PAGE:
Hill, Douglas and the Select Committee
In 1874, the Secretary of State for the Colonies sent a questionnaire on forestry matters to Walter Hill, head of the Brisbane Botanic Gardens.  Hill responded by pointing out the wastage associated with poor logging practices and widespread ringbarking.  The case against these practices was then taken up in 1875 by John Douglas, the parliamentary member for the timber town of Maryborough who called for a select committee to ‘consider and report upon the best means to be adopted in order to preserve and promote the growth of Timber Trees, and to conserve Forests for useful purposes’.[8]

In that year, the Select Committee on Forest Conservancy deliberated on a number of issues:  licensing of cutters; wasteful logging such as water transport and its attendant damage during flooding; and problems with the government’s land alienation policy whereby selectors could buy cheap land, subsequently remove the timber and then forfeit the selection.[9] It accepted evidence from many sources including two Maryborough men, William Pettigrew and Robert Hart, both of whom had sawmilling interests.  The Committee made seven recommendations:

  • special forest legislation was necessary
  • revenue should be obtained from log timber export
  • forest reserves for long-term management, not just government supply purposes, should be established
  • legislation for timber cutting conditions in State forests and limits on rights to selection should be enacted
  • appointment of forest rangers and security of tenure for Special timber licences was necessary
  • timber girth cutting limits should be imposed
  • a Forest Conservancy Board should be formed[10]

Some recommendations were acted upon but mostly the government took little notice of these suggestions.[11]  The Premier of the day, A. Macalister, was a sound advocate of closer settlement and therefore favoured land clearing![12]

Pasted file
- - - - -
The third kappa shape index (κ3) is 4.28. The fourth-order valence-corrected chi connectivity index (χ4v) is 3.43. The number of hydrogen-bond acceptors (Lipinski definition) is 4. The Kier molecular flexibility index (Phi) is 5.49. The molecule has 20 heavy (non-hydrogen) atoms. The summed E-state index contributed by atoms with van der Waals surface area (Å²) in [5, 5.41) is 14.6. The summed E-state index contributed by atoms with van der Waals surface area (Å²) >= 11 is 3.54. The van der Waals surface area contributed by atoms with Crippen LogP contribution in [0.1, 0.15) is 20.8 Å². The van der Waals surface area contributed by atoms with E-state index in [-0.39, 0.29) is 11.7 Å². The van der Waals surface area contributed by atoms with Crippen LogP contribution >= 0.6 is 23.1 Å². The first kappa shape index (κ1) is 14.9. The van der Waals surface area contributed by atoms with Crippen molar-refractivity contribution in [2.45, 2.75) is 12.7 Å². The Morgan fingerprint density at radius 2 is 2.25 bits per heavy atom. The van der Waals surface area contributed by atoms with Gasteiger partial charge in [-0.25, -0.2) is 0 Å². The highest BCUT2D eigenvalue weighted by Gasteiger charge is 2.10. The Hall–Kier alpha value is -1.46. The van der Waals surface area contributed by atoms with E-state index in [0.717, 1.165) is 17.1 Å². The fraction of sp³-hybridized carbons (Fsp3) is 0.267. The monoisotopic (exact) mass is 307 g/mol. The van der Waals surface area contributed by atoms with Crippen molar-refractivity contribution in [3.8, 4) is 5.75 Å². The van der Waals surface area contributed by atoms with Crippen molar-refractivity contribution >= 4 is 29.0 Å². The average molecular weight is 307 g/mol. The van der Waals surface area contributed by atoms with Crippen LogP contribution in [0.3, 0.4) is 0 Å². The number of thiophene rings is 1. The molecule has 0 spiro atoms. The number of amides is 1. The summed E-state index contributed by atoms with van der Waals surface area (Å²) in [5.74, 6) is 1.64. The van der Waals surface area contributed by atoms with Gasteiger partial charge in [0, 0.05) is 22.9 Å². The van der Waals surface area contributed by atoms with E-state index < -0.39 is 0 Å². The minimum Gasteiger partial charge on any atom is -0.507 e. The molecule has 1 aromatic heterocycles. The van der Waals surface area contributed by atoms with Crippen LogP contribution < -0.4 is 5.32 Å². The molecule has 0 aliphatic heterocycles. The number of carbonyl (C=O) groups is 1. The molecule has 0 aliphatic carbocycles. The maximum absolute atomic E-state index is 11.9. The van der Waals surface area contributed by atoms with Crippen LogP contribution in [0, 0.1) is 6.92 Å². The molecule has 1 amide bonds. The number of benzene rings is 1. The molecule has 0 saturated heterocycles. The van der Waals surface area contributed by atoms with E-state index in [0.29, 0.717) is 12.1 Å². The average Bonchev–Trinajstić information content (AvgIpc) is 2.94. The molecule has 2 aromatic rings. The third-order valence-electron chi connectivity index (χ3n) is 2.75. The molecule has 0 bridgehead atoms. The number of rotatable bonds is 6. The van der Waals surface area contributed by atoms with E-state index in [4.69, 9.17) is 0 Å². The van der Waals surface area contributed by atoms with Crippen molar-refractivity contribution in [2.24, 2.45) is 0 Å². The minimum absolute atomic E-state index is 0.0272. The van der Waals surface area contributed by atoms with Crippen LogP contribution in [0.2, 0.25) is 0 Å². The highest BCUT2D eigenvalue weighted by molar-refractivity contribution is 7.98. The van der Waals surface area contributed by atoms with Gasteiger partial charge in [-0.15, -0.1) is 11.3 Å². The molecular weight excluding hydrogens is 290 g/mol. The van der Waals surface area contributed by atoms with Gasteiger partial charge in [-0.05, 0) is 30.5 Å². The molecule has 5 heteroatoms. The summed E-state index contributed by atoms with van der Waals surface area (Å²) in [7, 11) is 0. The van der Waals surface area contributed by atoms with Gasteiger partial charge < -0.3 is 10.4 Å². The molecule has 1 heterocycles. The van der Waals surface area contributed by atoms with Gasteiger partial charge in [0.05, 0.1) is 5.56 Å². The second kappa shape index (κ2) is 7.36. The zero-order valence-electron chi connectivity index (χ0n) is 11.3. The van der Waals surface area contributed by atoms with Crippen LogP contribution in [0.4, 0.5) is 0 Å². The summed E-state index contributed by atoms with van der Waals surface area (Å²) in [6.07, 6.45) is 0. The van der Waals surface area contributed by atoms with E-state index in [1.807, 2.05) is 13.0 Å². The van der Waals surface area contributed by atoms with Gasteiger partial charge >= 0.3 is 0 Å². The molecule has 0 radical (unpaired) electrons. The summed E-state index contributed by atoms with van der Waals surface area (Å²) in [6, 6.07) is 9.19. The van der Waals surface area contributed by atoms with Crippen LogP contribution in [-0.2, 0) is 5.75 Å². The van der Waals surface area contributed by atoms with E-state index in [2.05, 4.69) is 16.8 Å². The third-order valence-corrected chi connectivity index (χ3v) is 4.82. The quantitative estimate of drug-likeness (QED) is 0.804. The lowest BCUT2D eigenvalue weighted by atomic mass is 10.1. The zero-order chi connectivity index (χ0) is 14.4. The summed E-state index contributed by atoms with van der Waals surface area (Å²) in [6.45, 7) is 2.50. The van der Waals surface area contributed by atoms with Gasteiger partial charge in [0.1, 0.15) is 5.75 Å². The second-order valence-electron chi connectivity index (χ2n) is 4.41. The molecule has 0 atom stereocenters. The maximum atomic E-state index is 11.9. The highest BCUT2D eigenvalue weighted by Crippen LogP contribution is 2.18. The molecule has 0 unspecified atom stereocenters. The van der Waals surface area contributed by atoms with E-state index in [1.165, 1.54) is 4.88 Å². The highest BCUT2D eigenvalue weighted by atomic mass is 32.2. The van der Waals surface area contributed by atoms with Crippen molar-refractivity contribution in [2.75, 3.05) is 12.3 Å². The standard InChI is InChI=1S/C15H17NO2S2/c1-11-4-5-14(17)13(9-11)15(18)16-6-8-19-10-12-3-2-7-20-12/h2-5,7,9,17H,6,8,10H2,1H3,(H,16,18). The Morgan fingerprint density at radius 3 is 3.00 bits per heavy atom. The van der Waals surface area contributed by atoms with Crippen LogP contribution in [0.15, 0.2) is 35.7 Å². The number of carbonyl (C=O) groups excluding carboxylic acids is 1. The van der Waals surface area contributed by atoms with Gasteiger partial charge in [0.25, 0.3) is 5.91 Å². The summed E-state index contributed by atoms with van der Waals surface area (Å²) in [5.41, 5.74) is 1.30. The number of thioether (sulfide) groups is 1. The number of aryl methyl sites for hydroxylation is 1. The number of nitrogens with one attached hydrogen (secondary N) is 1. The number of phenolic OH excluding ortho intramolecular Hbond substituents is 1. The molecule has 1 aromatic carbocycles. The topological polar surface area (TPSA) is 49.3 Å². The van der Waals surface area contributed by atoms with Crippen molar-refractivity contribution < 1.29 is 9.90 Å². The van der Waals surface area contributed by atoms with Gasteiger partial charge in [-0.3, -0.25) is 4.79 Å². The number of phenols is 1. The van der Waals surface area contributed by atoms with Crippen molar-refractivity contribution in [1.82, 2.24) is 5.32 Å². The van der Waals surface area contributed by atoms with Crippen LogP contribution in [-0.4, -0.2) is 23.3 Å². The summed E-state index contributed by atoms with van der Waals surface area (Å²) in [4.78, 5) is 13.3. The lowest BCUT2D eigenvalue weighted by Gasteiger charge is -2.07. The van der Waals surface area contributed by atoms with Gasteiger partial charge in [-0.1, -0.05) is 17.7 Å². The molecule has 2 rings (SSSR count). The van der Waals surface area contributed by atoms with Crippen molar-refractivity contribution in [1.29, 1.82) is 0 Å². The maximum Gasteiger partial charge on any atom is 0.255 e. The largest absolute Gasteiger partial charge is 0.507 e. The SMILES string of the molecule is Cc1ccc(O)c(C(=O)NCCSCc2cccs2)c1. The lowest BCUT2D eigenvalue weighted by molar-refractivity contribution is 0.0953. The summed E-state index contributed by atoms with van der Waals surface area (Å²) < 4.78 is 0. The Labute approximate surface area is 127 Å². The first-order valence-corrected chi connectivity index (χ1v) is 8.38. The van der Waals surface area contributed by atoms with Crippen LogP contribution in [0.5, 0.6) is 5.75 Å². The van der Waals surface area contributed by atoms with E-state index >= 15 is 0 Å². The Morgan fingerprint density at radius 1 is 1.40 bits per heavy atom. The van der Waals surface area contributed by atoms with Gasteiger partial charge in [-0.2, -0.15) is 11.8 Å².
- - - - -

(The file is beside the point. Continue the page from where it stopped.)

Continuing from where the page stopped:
Land continued to be sold for development and thus lost to Crown control, such control as there was.  The Crown Lands Alienation Act of 1875 eased selection conditions to attract more settlers, further exacerbating the problems of forest over-cutting.

Increasing Debate
Some concerned people in the 1870s pointed out that overseas countries such as India, New Zealand and Europe had governments that were promoting tree planting.  Queensland was seen as providing a contrary example – one that allowed indiscriminate cutting of forests.  Others of course argued that such forest cutting was a necessary function of civilised development.[13]

But though there were serious concerns in some sections of the community in regard to clearing and timber waste, there seems to have been an unwillingness by the government to do anything about them.  The timber industry had little political muscle compared with that of the pastoral interest groups[14] and indifference towards forest conservancy matters was the order of the day for those in power.  As Taylor clearly puts it: